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    Mostafa Wazir, Secretary General of the Supreme Council of Antiquities, inspects the site of the newly discovered giant black sarcophagus in Sidi Gaber district of Alexandria

    Mysterious Black Sarcophagus Opened in Egypt Despite Curse Fears (PHOTOS)

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    A sealed black sarcophagus, the largest ever found in the Egyptian city of Alexandria, was opened Thursday amid heavy speculation about whose remains were inside – and just as much lighthearted worry about a curse being released.

    "The sarcophagus has been opened, but we have not been hit by a curse," declared Secretary-General of Egypt's Supreme Council of Antiquities Mostafa Waziri on Thursday, Egypt Today reported.

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    ​While officials at Egypt's Ministry of Antiquities told National Geographic they were "exasperated" by all the questions and speculation about who and what lay inside the sarcophagus found July 1, the actual result turned out to be rather anticlimactic. There were no inscriptions, no cartouche and no objects found inside the coffin that would suggest the bodies inside belonged to members of an ancient royal family — or indeed suggest who the bodies belonged to at all.

    That's right: bodies, plural. Archeologists found three mummies in an advanced stage of decay inside, with little more than their bones left.

    ​In photos obtained by the Luxor Times, the bones and wrappings float in a brown, murky fluid. Waziri explained to the press that the reddish liquid was sewage water that had leaked inside the coffin through a crack, destroying the interior despite the lid being sealed with mortar, indicating it had never been opened since its burial.

    The sarcophagus was found July 1 in a construction site about 5 meters deep on Al-Karmili Street in the Sidi Gaber district of Egypt's coastal metropolis of Alexandria. The sarcophagus, made of black granite, has a height of 185 cm, length of 265 cm and width of 165 cm, and weighs an astonishing 30 tons. Officials also found an alabaster bust, which they believe belonged to the owner of the tomb.

    The three weeks since the tomb's discovery have been full of speculation about who was inside. The size and location of the sarcophagus suggested to some that it could belong to Alexander the Great, the 4th century BC Macedonian general-king who conquered the Persian Empire and founded the city of Alexandria at the mouth of the River Nile as the capital of his new empire. Alexander died in 323 BC in Babylon near modern-day Baghdad, but his body was displayed in Alexandria after his death. What happened to it after that, though, is not recorded in history. Speculation by historians places Alexander's final resting place either in the city of his namesake, or perhaps in Babylon (meaning the public display story is a lie); or maybe he was transported back to the Macedonian city of Pella and buried next to previous Macedonian kings. Nobody knows for sure.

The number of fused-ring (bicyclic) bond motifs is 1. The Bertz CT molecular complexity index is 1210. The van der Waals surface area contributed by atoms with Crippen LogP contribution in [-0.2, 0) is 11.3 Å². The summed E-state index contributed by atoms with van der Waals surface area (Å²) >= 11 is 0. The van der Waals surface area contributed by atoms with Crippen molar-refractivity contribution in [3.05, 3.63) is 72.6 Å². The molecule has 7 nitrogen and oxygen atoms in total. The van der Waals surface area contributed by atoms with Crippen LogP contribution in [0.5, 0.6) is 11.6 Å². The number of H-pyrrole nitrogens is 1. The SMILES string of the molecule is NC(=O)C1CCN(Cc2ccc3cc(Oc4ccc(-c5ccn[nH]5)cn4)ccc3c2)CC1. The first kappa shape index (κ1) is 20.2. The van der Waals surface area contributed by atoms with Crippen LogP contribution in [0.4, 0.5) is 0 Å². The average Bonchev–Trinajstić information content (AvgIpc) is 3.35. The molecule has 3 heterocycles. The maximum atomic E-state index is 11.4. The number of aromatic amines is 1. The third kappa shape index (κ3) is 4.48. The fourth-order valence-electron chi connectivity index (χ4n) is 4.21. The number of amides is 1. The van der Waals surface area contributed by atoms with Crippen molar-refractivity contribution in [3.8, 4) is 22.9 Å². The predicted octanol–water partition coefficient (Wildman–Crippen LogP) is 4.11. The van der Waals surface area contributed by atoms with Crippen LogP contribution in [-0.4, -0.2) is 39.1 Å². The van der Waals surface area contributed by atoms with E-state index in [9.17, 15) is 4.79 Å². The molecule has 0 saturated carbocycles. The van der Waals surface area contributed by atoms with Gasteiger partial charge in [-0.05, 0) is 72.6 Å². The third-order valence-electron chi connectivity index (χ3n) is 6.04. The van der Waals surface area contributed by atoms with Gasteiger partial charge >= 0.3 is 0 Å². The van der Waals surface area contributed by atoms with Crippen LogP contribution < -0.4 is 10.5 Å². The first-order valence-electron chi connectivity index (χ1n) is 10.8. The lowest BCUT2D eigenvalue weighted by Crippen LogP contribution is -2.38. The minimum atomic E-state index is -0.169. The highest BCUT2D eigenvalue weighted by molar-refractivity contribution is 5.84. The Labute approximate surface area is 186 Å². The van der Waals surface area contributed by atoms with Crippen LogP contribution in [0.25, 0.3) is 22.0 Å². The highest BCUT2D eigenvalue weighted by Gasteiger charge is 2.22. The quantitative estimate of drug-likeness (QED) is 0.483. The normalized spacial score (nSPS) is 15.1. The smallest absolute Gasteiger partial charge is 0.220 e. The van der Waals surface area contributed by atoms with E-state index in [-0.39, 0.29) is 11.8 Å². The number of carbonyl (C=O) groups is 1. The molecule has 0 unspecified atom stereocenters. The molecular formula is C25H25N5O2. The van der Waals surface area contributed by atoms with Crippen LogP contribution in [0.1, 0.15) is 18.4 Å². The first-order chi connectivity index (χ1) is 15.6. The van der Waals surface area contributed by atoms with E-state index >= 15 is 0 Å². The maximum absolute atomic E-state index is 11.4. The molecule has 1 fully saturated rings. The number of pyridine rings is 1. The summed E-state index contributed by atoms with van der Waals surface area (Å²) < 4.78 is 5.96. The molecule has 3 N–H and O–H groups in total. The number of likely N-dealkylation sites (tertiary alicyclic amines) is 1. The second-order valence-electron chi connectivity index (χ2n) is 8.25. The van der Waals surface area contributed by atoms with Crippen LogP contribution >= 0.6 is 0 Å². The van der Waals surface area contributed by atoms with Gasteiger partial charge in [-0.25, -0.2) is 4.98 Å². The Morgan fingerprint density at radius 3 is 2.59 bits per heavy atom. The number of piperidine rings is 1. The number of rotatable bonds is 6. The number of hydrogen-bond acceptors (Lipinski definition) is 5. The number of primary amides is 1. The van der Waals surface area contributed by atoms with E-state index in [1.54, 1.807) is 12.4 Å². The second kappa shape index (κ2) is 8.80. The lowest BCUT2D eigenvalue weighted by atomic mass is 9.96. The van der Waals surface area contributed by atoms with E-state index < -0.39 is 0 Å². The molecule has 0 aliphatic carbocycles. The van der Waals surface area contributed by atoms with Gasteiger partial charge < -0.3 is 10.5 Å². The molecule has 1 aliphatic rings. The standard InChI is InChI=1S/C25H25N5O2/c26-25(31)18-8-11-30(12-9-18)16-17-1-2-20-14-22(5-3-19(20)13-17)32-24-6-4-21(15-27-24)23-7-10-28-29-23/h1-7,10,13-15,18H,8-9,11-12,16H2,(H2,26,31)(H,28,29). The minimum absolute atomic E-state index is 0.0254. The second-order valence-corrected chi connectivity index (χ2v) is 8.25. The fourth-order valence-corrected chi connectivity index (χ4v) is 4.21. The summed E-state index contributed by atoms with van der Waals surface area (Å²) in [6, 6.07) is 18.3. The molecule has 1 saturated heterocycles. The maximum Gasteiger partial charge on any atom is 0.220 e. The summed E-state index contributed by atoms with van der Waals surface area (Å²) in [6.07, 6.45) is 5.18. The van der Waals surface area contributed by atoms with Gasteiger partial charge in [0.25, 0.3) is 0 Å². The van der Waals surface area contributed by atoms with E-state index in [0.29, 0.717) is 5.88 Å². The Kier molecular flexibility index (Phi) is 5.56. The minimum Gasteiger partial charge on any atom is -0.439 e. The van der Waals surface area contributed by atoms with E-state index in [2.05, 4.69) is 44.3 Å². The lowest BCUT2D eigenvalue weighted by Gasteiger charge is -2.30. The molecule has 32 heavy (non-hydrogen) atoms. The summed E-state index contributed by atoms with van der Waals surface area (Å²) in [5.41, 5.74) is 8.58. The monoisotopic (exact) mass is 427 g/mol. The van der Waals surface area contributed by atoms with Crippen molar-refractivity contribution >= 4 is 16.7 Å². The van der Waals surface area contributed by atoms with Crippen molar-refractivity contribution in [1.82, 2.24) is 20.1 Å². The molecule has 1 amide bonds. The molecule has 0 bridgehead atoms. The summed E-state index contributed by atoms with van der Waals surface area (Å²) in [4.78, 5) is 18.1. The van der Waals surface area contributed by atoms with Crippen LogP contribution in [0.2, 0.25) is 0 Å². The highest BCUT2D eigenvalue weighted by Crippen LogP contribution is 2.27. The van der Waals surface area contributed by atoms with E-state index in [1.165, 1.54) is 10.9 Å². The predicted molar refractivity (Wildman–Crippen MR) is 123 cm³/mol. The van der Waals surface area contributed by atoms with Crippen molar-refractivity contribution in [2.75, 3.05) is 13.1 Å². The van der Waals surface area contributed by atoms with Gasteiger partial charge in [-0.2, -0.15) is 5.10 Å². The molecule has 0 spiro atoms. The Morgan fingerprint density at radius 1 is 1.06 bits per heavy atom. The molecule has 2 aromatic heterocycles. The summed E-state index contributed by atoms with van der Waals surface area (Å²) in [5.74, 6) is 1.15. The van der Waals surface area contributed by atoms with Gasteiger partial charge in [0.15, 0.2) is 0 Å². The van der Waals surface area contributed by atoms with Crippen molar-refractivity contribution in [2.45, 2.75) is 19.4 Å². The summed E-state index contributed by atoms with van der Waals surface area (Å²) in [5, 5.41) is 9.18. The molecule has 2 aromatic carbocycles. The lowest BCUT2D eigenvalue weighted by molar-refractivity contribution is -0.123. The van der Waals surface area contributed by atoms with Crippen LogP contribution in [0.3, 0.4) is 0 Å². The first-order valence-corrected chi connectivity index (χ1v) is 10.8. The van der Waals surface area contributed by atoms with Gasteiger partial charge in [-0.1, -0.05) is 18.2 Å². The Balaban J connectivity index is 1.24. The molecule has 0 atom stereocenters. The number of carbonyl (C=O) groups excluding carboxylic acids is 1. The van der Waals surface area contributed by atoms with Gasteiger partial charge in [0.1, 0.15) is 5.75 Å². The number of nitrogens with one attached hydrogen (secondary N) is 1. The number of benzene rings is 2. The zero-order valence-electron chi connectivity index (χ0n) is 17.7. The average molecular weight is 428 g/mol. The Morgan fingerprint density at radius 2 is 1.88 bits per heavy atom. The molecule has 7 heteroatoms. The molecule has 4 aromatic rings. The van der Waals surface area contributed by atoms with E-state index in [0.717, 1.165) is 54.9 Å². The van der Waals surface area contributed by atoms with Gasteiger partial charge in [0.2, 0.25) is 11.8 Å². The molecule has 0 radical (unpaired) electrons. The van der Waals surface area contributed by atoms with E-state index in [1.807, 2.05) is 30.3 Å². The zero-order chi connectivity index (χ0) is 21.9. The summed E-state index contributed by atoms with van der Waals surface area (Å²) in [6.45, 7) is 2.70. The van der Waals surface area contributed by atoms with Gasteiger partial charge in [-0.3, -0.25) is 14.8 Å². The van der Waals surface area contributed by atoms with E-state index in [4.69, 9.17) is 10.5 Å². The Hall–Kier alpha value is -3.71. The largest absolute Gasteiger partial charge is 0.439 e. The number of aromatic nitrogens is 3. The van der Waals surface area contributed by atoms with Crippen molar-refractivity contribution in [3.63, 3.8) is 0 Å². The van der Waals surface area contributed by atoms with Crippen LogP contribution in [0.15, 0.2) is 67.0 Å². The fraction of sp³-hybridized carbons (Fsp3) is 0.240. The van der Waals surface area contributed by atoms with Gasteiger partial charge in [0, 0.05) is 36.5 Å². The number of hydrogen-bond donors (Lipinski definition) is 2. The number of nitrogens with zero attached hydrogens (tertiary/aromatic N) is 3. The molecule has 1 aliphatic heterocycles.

After Alexander died, his empire was divided up by his leading generals, and Alexandria came under the rule of the Ptolemies, who set themselves up as the latest dynasty of Egyptian pharaohs. Scientists also thought the sarcophagus might belong to one of their line, since there was no settlement in the area before Alexandria was founded. However, others told National Geographic that it might have been an older tomb that was transported from the south and reinterred, perhaps from the much older capital of Memphis.

    Another Egyptologist told the outlet it might have been a later burial, from the time when Egypt was known as Aegyptus, a province of the Roman Empire, since the tomb was found away from the old city and thus unlikely to belong to an Egyptian royal.

    So who were the folks inside? They were soldiers once, it appears.

    ​The skulls belong to three men. One skull has multiple fractures, indicating it had been hit by a sharp object and belonged to a warrior. The other two skulls are intact, the Ministry of Antiquities said. The ministry speculated in a Facebook post Thursday that they were probably military officers. They will use x-rays and other equipment to reconstruct the men's' faces and determine their ages.

    The governor of Alexandria, Mohamed Sultan, told Egypt Today that the three mummies will be moved to the Alexandria National Museum and the coffin to the Military Museum.

    Meanwhile, the military is trying to remove the massive sarcophagus with a bulldozer and has cleared the area around the construction site to prepare for the endeavor.

    In an interview with Egypt Today, Waad Abul-Ela, head of the projects sector at the Ministry of Antiquities, suggested they would remove the coffin by surrounding it with protective fill dirt and then lifting it with a bulldozer.

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    Tags:
    burial site, ancient Egypt, history, Archaeology, Curse, Egyptian Mummy, tomb, Egyptian Ministry of Antiquities, Egypt, Alexandria
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